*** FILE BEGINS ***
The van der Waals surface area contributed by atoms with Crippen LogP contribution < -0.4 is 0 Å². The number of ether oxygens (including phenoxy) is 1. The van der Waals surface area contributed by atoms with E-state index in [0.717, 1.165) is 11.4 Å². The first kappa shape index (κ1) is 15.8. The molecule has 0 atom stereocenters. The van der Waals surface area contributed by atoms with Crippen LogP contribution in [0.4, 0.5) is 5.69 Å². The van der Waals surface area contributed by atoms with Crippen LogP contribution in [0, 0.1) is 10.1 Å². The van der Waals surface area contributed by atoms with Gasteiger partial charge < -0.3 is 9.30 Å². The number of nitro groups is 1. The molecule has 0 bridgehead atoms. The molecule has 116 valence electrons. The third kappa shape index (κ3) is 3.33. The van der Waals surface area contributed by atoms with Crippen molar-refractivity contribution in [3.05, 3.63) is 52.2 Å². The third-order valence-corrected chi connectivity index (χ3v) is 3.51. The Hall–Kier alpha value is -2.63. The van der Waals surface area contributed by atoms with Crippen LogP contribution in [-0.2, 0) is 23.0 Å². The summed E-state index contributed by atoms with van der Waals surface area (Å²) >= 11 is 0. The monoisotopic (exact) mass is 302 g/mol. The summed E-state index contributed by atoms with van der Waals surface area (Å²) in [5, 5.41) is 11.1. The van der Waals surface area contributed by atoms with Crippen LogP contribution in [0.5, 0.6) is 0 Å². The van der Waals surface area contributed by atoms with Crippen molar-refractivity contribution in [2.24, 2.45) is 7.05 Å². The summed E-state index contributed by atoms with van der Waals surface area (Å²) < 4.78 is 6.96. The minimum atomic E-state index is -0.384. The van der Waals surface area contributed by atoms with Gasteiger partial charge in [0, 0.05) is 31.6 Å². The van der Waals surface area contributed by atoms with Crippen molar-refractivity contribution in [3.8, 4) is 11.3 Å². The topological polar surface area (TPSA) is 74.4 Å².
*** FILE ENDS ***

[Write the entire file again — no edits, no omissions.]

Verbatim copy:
The van der Waals surface area contributed by atoms with Crippen LogP contribution < -0.4 is 0 Å². The number of ether oxygens (including phenoxy) is 1. The van der Waals surface area contributed by atoms with E-state index in [0.717, 1.165) is 11.4 Å². The first kappa shape index (κ1) is 15.8. The molecule has 0 atom stereocenters. The van der Waals surface area contributed by atoms with Crippen LogP contribution in [0.4, 0.5) is 5.69 Å². The van der Waals surface area contributed by atoms with Crippen LogP contribution in [0, 0.1) is 10.1 Å². The van der Waals surface area contributed by atoms with Gasteiger partial charge < -0.3 is 9.30 Å². The number of nitro groups is 1. The molecule has 0 bridgehead atoms. The molecule has 116 valence electrons. The third kappa shape index (κ3) is 3.33. The van der Waals surface area contributed by atoms with Crippen molar-refractivity contribution in [3.05, 3.63) is 52.2 Å². The third-order valence-corrected chi connectivity index (χ3v) is 3.51. The Hall–Kier alpha value is -2.63. The van der Waals surface area contributed by atoms with Crippen LogP contribution in [-0.2, 0) is 23.0 Å². The summed E-state index contributed by atoms with van der Waals surface area (Å²) >= 11 is 0. The monoisotopic (exact) mass is 302 g/mol. The summed E-state index contributed by atoms with van der Waals surface area (Å²) in [5, 5.41) is 11.1. The van der Waals surface area contributed by atoms with Crippen LogP contribution in [0.5, 0.6) is 0 Å². The van der Waals surface area contributed by atoms with Crippen molar-refractivity contribution in [2.24, 2.45) is 7.05 Å². The summed E-state index contributed by atoms with van der Waals surface area (Å²) < 4.78 is 6.96. The minimum atomic E-state index is -0.384. The van der Waals surface area contributed by atoms with Gasteiger partial charge in [0, 0.05) is 31.6 Å². The van der Waals surface area contributed by atoms with Crippen molar-refractivity contribution in [3.8, 4) is 11.3 Å². The topological polar surface area (TPSA) is 74.4 Å².